Frugality is the new buzz word and with good reason. As a nation with an average $132,529 in household debt, we could all do with being a little smarter with our money and the things we choose to spend it on. But being frugal is not the same as being cheap.
Cheapness is often associated with inferior quality, where the lowest price is chosen regardless of the condition or durability of the product or service. This is a false economy: If you buy the very cheapest product it is likely to be of a lower quality and in the long run, you will spend more money on replacements or repairs than if you just went ahead and bought the more expensive option to start with.
Frugal people care more about quality and value, they shop for the best price but they are prepared to pay a little more if it is really worth it. Being cheap is being money obsessed, being frugal is being money smart.
So with that in mind, if you find you are guilty of any of the following crimes, don't blame it on your new frugal plan, you're just cheap, my friend!
When you don't tip
If you can afford to eat out, drink at a bar, get a haircut, or jump in a cab, you can afford to tip. Don't base your new frugal lifestyle off disenfranchising service workers who depend on your tips. Your friends will also hate you as they'll end up making up the difference.
When you skip the gift
Birthdays only come around once a year and are often the only time that adults get to feel special and important for a whole day. Please don't be that person who turns up to a party empty-handed. If you are really interested in producing less waste and not adding to the culture of consumerism, then take the time to make a beautiful homemade gift or bake something really special.
When you re-gift (sometimes)
There isn't anything inherently wrong with the concept of re-gifting. Problems arise when people re-gift horrible presents that nobody wants to receive, accidentally re-gift to the original giver, re-gift an inappropriate product -- like a tennis racket to your elderly housebound aunt. It's a good idea to keep a box of gifts you have been given but don't intend to use (with a small note attached saying who gave it to you and when) and then shop this box when a celebration arises. Just be sure that the recipient will actually like and use the gift before wrapping it.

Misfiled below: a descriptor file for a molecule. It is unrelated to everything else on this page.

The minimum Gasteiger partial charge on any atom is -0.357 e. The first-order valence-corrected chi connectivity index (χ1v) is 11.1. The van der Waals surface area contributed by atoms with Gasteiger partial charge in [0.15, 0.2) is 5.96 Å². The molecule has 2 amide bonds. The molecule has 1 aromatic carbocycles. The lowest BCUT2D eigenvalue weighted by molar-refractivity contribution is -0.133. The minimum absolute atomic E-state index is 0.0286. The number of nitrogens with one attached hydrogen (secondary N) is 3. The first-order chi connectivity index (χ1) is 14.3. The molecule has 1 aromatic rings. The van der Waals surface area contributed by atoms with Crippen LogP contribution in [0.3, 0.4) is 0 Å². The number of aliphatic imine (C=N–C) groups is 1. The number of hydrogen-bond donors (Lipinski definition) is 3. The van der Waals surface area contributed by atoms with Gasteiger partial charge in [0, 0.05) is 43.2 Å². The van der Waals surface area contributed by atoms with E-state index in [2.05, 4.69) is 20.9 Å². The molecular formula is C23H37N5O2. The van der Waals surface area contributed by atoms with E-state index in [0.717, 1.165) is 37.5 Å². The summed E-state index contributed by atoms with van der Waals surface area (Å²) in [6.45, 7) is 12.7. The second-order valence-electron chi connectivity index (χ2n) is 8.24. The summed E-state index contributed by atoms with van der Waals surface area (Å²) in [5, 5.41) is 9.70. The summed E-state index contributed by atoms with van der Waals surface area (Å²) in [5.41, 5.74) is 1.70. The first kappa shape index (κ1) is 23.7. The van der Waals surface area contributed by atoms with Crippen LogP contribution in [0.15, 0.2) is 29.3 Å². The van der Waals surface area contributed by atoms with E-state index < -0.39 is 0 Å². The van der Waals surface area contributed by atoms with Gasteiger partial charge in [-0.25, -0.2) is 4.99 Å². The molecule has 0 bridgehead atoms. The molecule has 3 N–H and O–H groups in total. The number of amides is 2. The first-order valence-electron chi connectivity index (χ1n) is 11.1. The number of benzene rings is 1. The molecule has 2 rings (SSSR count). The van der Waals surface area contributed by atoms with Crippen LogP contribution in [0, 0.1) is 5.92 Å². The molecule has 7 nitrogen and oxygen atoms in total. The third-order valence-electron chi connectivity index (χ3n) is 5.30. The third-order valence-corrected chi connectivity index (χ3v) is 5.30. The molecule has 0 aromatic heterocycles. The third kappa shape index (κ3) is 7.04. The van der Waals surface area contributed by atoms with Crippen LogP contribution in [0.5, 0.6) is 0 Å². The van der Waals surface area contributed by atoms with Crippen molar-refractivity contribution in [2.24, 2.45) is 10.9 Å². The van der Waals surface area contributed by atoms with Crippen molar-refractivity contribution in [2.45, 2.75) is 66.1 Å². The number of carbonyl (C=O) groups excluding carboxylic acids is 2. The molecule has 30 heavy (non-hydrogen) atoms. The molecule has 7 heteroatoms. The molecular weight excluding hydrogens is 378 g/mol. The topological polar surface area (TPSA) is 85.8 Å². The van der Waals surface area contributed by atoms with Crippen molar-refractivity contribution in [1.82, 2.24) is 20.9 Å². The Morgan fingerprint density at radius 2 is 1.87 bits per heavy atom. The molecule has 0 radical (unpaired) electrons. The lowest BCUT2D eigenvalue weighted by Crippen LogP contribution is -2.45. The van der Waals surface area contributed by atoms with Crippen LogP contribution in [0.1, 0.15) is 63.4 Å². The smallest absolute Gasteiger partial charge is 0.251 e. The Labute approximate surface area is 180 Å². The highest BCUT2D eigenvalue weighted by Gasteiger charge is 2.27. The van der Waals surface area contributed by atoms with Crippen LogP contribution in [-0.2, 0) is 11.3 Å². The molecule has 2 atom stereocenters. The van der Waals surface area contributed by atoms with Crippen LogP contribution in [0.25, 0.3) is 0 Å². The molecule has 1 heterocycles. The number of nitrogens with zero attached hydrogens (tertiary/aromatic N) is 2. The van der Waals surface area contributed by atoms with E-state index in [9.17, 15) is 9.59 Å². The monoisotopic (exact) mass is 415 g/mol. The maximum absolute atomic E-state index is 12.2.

When you look like a hot mess
You can mix and match items from your existing wardrobe, borrow clothes from a friend, or shop in thrift stores -- there isn't really any excuse to rock an outfit that makes you look sloppy. If it is damaged, has holes, is stained, or falls under the category of 'outdated' not 'vintage' then chuck it out and splurge a little on a new look -- you deserve it!
When you don't take vacations
Frugal folk scope out the best deals to make sure they are getting an amazing trip for the lowest possible price, but still include all the things that matter to them. That's what makes the vacation worth taking in the first place. Cheap people don't often travel and talk about money constantly -- boring!
Being cheap means you are constantly watching every dollar and this shortsightedness means you can't plan for the long term. Frugal people have their eye on the big picture and know that maximizing their buying power allows them to live the best possible life now and in the future.